For 20 years, biologist have debated how a cell is able to package a big jumble of DNA into tiny chromosomes, while preparing for cell division. Prof Cees Dekker reports in Science (First Release 22 Feb) the answer is: ‘by pulling loops’. 

“We’ve been able to film in real time how a single protein complex called condensing reels in DNA to extrude a loop. For over two decades, biologist have been divided between two theories: one theory stated that condensin works like a hook that can grasp and connect DNA within the jumble of DNA, thus tying it together. Another theory suggested that the ring-shaped condensin pulls the DNA inwards to create a loop. As we now have found out: the latter is true.”

“The research represents a significant step in the fundamental understanding of DNA in our cells, but it is also relevant for medical research. Problems with the protein family to which condensin belongs—the SMC proteins—are related to hereditary conditions such as Cornelia de Lange Syndrome. Condensin is also crucial in the organisation of the chromosomes during cell division, and errors in the process can result in cancer. A better understanding of these processes is vital for tracking down the molecular origins of serious illnesses.”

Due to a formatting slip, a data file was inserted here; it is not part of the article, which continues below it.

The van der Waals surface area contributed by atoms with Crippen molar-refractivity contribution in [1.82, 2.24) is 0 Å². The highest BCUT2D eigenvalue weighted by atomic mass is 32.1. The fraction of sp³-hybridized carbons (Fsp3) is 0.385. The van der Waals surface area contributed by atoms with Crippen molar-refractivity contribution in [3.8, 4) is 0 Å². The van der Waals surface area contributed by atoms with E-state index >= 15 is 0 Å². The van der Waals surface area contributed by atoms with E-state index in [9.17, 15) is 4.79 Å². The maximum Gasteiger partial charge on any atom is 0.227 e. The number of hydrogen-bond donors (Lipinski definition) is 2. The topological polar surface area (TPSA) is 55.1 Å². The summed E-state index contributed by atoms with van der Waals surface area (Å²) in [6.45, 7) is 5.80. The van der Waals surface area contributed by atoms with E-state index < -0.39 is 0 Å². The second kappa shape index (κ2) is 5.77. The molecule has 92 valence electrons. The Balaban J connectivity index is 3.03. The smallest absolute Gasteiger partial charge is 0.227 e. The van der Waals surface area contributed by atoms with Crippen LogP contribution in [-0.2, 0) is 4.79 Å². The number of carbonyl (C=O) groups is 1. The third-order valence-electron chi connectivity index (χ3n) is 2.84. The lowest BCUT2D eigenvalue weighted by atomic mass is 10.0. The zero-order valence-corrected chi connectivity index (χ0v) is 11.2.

Prof. Cees Dekker studies the organisation of chromosomes in cells, but ultimately aims to build an artificial cell: “to fully understand how life works, we would like to be able to build a living cell from scratch. In parallel research, we make liposomes as vehicles on a chip that can be the carriers for synthetic cells, and we  address cell division where we study the Min proteins that localise the cell center and the FtsZ machinery that drives the cell division into two daughter cells. Step by step, we are getting closer to build a fully artificial form of life, and hence, understanding life as it is.